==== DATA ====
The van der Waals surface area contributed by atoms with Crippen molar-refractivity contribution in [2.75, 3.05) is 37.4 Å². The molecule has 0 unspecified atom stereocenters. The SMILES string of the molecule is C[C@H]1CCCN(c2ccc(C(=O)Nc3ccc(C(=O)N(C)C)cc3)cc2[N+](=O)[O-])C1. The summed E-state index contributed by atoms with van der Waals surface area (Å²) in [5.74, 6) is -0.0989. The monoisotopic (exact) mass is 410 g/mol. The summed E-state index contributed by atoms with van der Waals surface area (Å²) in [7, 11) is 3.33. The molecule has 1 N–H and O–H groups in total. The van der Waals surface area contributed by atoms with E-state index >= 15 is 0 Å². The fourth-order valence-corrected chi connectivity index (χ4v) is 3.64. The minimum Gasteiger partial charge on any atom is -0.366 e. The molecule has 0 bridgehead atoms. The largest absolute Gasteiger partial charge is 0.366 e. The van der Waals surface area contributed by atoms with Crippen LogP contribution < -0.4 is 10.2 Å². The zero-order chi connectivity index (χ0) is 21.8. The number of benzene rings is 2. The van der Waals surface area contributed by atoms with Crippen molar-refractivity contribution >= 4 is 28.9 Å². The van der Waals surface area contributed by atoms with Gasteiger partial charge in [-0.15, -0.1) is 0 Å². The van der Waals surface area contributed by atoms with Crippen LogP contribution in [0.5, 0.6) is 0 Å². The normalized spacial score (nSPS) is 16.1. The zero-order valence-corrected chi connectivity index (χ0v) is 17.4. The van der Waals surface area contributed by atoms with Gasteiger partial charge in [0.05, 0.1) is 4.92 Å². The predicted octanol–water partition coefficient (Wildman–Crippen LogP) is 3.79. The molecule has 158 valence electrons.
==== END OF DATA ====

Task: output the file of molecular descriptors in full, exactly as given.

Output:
The van der Waals surface area contributed by atoms with Crippen molar-refractivity contribution in [2.75, 3.05) is 37.4 Å². The molecule has 0 unspecified atom stereocenters. The SMILES string of the molecule is C[C@H]1CCCN(c2ccc(C(=O)Nc3ccc(C(=O)N(C)C)cc3)cc2[N+](=O)[O-])C1. The summed E-state index contributed by atoms with van der Waals surface area (Å²) in [5.74, 6) is -0.0989. The monoisotopic (exact) mass is 410 g/mol. The summed E-state index contributed by atoms with van der Waals surface area (Å²) in [7, 11) is 3.33. The molecule has 1 N–H and O–H groups in total. The van der Waals surface area contributed by atoms with E-state index >= 15 is 0 Å². The fourth-order valence-corrected chi connectivity index (χ4v) is 3.64. The minimum Gasteiger partial charge on any atom is -0.366 e. The molecule has 0 bridgehead atoms. The largest absolute Gasteiger partial charge is 0.366 e. The van der Waals surface area contributed by atoms with Crippen LogP contribution < -0.4 is 10.2 Å². The zero-order chi connectivity index (χ0) is 21.8. The number of benzene rings is 2. The van der Waals surface area contributed by atoms with Crippen molar-refractivity contribution >= 4 is 28.9 Å². The van der Waals surface area contributed by atoms with Gasteiger partial charge in [-0.15, -0.1) is 0 Å². The van der Waals surface area contributed by atoms with Crippen LogP contribution in [0.5, 0.6) is 0 Å². The normalized spacial score (nSPS) is 16.1. The zero-order valence-corrected chi connectivity index (χ0v) is 17.4. The van der Waals surface area contributed by atoms with Gasteiger partial charge in [0.05, 0.1) is 4.92 Å². The predicted octanol–water partition coefficient (Wildman–Crippen LogP) is 3.79. The molecule has 158 valence electrons.